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SDC: South West Wales must tap into ‘green goldmine’ of clean energy

9 September 2010

  • Peter Davies & Jane DavidsonCommissioner launches region’s ‘Low Carbon Routemap’ with Environment Minister at the Start Festival in Carmarthenshire
  • Blueprint for South West Wales to be Wales’ first ‘low carbon region’ 
  • Region’s ‘Low Carbon Taskforce’ meets for the first time 
  • Sustainable Development Commission says untapped tidal, wind and solar energy hold the potential for high quality jobs

Urgent action is needed to involve local people, to maximise the benefits of South West Wales’ ‘green goldmine’ of renewable energy, according to the Sustainable Development Commission (SDC).

At the launch of the ‘Low Carbon South West Wales Routemap’, SDC Commissioner For Wales, Peter Davies, said that the combination of superb natural resources, skilled workforce and the pressing need to shift away from fossil fuels mean that the region has a ‘once in a lifetime opportunity’.

“We are seeing a global ‘gold rush’ to develop the secure, clean energy resources we will need in the future. Other parts of the UK, such as the South West of England and the North of Scotland, are already moving to harness the economic benefits. If we are to create green jobs here in Wales, we must not get left behind. South West Wales is well placed to produce clean energy. What we need now is for local people to be fully involved, harnessing tidal, wind and solar energy to benefit the people and environment of South West Wales.”

The Routemap is a blueprint for South West Wales to become a ‘low carbon region’. It was jointly developed by representatives from a number of public, private and third sector organisations in South West Wales, together with the Welsh Assembly Government and the Sustainable Development Commission Wales.

The region’s new ‘Low Carbon Taskforce’, which met for the first time today, will use the routemap to produce an action plan for cutting carbon emissions early next year.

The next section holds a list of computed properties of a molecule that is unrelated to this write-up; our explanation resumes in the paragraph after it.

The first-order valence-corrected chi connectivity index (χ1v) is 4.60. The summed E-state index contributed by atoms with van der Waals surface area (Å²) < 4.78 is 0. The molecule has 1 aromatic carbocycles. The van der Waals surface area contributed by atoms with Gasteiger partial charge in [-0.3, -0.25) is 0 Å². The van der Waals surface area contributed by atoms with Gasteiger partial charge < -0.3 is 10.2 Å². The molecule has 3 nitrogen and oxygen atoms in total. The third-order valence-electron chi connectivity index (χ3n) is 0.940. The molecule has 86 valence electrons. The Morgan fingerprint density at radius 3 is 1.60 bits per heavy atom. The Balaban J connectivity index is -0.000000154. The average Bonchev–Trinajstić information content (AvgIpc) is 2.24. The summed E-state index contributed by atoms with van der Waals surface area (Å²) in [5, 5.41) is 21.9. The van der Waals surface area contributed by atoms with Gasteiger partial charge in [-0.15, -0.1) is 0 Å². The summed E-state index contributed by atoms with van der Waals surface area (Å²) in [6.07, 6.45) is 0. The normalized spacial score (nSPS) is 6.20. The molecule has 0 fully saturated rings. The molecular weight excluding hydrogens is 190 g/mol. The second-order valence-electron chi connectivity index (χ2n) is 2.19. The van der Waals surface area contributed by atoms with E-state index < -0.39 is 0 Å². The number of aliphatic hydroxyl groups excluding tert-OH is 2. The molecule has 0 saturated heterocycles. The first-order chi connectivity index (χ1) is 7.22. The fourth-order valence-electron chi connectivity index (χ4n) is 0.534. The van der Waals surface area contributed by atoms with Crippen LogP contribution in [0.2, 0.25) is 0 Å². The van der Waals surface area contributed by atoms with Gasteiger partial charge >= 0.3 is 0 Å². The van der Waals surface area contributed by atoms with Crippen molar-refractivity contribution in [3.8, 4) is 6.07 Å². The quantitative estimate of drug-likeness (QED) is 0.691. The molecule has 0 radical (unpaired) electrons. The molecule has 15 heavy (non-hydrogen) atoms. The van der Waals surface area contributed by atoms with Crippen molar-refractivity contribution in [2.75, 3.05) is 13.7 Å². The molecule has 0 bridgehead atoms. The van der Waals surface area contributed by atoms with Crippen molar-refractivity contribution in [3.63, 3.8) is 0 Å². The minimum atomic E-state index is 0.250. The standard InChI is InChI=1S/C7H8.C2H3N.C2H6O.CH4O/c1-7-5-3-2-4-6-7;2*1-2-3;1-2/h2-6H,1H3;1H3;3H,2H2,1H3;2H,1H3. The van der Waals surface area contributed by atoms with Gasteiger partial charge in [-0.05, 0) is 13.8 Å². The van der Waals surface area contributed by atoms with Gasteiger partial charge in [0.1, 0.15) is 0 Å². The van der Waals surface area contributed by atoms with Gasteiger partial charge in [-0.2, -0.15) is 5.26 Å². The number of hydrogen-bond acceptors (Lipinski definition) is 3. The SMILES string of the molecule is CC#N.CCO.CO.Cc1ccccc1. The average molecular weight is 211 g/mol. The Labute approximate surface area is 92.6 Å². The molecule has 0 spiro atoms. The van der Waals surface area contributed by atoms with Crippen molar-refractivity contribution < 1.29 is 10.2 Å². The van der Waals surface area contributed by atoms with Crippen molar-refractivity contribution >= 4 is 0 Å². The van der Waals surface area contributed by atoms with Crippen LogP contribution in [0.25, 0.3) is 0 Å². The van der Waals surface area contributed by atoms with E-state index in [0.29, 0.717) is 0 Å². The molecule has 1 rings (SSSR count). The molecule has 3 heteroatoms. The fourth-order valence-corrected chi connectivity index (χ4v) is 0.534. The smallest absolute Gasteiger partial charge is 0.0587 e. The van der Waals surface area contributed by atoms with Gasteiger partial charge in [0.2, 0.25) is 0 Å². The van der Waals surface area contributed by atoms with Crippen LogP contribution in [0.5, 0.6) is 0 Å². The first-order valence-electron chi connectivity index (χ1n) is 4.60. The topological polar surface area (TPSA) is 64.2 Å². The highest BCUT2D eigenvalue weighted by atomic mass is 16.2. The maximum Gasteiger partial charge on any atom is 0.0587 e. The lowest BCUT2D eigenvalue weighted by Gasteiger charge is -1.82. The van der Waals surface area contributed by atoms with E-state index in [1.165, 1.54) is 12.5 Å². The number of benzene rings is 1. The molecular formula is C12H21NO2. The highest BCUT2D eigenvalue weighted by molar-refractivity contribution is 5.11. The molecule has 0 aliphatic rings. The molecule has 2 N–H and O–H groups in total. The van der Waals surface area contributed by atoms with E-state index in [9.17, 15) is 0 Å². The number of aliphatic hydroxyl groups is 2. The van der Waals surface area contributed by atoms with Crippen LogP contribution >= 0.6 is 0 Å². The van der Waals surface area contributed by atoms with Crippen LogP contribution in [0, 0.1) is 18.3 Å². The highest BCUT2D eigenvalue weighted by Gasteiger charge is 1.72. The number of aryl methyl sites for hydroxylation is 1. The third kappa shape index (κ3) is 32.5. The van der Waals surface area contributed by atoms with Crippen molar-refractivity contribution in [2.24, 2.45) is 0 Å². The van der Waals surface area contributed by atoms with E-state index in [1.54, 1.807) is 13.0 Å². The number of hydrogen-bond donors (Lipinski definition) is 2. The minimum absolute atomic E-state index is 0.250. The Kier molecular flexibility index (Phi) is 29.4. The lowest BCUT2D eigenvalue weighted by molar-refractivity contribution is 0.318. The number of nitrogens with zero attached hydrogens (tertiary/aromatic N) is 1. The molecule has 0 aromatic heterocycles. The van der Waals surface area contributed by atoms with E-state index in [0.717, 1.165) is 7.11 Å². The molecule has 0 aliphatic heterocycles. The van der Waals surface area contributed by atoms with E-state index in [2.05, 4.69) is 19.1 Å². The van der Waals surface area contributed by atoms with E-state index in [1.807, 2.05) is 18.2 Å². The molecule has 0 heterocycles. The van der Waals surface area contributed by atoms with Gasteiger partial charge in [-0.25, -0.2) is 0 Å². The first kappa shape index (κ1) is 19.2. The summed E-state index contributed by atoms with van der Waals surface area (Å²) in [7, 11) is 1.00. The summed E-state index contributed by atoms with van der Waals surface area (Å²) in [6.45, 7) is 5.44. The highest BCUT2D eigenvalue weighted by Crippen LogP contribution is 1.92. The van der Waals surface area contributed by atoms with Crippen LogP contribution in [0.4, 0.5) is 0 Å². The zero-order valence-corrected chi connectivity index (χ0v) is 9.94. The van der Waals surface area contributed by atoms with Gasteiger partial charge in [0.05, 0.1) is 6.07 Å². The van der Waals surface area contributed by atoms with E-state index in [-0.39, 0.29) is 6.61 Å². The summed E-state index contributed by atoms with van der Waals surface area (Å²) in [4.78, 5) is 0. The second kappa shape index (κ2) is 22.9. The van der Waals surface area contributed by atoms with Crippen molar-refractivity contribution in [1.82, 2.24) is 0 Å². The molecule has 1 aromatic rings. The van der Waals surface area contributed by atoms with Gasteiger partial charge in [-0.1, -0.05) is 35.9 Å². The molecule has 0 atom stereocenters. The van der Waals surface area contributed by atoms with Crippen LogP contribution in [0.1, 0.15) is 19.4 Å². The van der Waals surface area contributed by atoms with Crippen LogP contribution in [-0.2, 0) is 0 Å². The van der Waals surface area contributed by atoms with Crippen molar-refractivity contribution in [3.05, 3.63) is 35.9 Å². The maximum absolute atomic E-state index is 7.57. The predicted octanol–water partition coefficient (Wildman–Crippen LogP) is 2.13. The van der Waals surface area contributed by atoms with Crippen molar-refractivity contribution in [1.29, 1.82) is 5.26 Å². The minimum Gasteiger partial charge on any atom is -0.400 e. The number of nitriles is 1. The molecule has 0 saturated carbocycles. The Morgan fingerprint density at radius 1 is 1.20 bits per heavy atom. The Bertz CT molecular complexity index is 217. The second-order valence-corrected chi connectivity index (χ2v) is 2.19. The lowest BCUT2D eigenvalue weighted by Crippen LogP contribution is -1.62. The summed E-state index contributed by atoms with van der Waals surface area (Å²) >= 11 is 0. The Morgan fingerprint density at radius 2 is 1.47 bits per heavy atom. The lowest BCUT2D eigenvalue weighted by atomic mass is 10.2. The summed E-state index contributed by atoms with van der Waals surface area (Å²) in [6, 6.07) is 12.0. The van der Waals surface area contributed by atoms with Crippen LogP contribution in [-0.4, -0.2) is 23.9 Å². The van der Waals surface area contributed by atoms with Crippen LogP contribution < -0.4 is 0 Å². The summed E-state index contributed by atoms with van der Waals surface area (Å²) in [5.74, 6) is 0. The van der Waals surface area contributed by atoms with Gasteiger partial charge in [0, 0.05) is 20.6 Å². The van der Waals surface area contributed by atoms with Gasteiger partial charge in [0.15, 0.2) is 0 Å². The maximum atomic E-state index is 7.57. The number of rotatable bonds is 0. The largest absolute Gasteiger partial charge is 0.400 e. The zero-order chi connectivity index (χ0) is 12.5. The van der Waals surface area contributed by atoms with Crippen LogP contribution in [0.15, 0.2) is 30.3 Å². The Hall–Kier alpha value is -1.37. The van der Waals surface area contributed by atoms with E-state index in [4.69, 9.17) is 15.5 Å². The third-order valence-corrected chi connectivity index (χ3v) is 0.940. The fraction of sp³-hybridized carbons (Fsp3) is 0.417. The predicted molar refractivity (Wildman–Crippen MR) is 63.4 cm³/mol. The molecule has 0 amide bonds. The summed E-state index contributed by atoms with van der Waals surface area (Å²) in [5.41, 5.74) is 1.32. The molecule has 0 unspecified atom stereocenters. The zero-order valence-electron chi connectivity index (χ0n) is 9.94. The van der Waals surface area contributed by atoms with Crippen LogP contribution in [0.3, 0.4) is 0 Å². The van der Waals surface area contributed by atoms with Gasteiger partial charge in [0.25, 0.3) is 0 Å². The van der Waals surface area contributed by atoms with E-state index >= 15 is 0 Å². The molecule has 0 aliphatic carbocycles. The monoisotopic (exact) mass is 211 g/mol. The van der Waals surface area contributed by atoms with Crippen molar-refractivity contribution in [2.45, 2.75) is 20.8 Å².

The Routemap: 

  • Sets out a vision of the South West as Wales’ first ‘low carbon region’, having cut its CO2 emissions by at least 80% against a 1990 baseline
  • Describes the role of the region’s low carbon task force, including the co-ordination of low carbon activity, building links with business and being a focal point for low carbon inward investment 
  • Sets out early priorities for the task force, which include establishing a forum for renewable energy development and establishing a low carbon brand for the region

The document was launched by Minister for the Environment, Sustainability and Housing and Spatial Plan Lead Minister for South West Wales, Jane Davidson AM, at the Start Festival in Carmarthenshire.

Environment Minister, Jane Davidson said:

"I am delighted to launch this route map. It sets out a blue print for how the South West of Wales can move to a more low carbon way of living in a range of ways including managing its waste, making the move towards renewable energy and developing more sustainable transport arrangements.

"The Welsh Assembly Government has a clear role to play in leading action to help the transition to lower carbon living and ensuring that we capitalise on the many associated economic and environmental benefits. However we know we need to work closely with businesses, local government and the wider public sector, the third sector, communities and individuals to make this a reality.

"That is why the route map has been developed with input from all those parties and will now be taken forward by the region's new Low Carbon Taskforce. The Taskforce will look at the the key role that local authorities, third sector organisations and businesses have to play in helping to develop a sustainable, lower carbon, greener economy for South West Wales and I very much look forward to seeing how this work progresses over the coming months and years."

The taskforce is being established on the recommendation of the SDC’s ‘Low Carbon Wales’ report, published last year, which set out advice on how each part of Wales can become a ‘low carbon region’, based on the nature of each region . A similar process is under way in the other regions of Wales. ‘Low Carbon Wales’ highlighted the development of low carbon technologies as an important area for South West Wales and identified ‘significantly increasing’ renewable energy generation as a high priority in every part of Wales.

» Download 'Towards a low carbon South West Wales: A routemap' (English)

Welsh language version to follow shortly.

 

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